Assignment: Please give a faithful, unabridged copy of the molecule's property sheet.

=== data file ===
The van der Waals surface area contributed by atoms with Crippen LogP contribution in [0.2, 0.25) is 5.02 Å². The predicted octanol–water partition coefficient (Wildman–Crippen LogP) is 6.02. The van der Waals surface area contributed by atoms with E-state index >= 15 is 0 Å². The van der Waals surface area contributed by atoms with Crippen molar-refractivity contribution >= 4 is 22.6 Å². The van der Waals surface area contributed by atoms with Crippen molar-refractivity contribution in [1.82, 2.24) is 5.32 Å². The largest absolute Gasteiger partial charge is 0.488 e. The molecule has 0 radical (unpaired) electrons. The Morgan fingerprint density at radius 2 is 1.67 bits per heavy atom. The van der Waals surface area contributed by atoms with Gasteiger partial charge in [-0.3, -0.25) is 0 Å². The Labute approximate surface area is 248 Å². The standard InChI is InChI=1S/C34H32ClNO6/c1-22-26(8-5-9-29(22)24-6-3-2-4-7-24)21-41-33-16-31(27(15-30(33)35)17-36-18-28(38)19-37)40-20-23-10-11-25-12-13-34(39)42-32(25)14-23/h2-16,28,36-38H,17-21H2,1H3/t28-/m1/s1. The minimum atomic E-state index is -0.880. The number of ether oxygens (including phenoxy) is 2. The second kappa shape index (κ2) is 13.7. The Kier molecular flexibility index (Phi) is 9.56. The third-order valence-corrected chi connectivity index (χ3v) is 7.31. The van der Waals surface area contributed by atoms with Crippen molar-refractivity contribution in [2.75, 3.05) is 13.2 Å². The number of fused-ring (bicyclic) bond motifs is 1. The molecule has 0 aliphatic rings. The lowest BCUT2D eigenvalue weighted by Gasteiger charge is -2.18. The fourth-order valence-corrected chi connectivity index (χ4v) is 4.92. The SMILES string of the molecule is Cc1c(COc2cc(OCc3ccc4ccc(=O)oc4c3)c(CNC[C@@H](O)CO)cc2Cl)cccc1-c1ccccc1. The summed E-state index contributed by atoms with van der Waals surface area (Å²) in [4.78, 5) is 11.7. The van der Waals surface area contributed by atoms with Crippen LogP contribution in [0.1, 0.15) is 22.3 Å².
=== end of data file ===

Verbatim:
The van der Waals surface area contributed by atoms with Crippen LogP contribution in [0.2, 0.25) is 5.02 Å². The predicted octanol–water partition coefficient (Wildman–Crippen LogP) is 6.02. The van der Waals surface area contributed by atoms with E-state index >= 15 is 0 Å². The van der Waals surface area contributed by atoms with Crippen molar-refractivity contribution >= 4 is 22.6 Å². The van der Waals surface area contributed by atoms with Crippen molar-refractivity contribution in [1.82, 2.24) is 5.32 Å². The largest absolute Gasteiger partial charge is 0.488 e. The molecule has 0 radical (unpaired) electrons. The Morgan fingerprint density at radius 2 is 1.67 bits per heavy atom. The van der Waals surface area contributed by atoms with Gasteiger partial charge in [-0.3, -0.25) is 0 Å². The Labute approximate surface area is 248 Å². The standard InChI is InChI=1S/C34H32ClNO6/c1-22-26(8-5-9-29(22)24-6-3-2-4-7-24)21-41-33-16-31(27(15-30(33)35)17-36-18-28(38)19-37)40-20-23-10-11-25-12-13-34(39)42-32(25)14-23/h2-16,28,36-38H,17-21H2,1H3/t28-/m1/s1. The minimum atomic E-state index is -0.880. The number of ether oxygens (including phenoxy) is 2. The second kappa shape index (κ2) is 13.7. The Kier molecular flexibility index (Phi) is 9.56. The third-order valence-corrected chi connectivity index (χ3v) is 7.31. The van der Waals surface area contributed by atoms with Crippen molar-refractivity contribution in [2.75, 3.05) is 13.2 Å². The number of fused-ring (bicyclic) bond motifs is 1. The molecule has 0 aliphatic rings. The lowest BCUT2D eigenvalue weighted by Gasteiger charge is -2.18. The fourth-order valence-corrected chi connectivity index (χ4v) is 4.92. The SMILES string of the molecule is Cc1c(COc2cc(OCc3ccc4ccc(=O)oc4c3)c(CNC[C@@H](O)CO)cc2Cl)cccc1-c1ccccc1. The summed E-state index contributed by atoms with van der Waals surface area (Å²) in [4.78, 5) is 11.7. The van der Waals surface area contributed by atoms with Crippen LogP contribution in [0.1, 0.15) is 22.3 Å².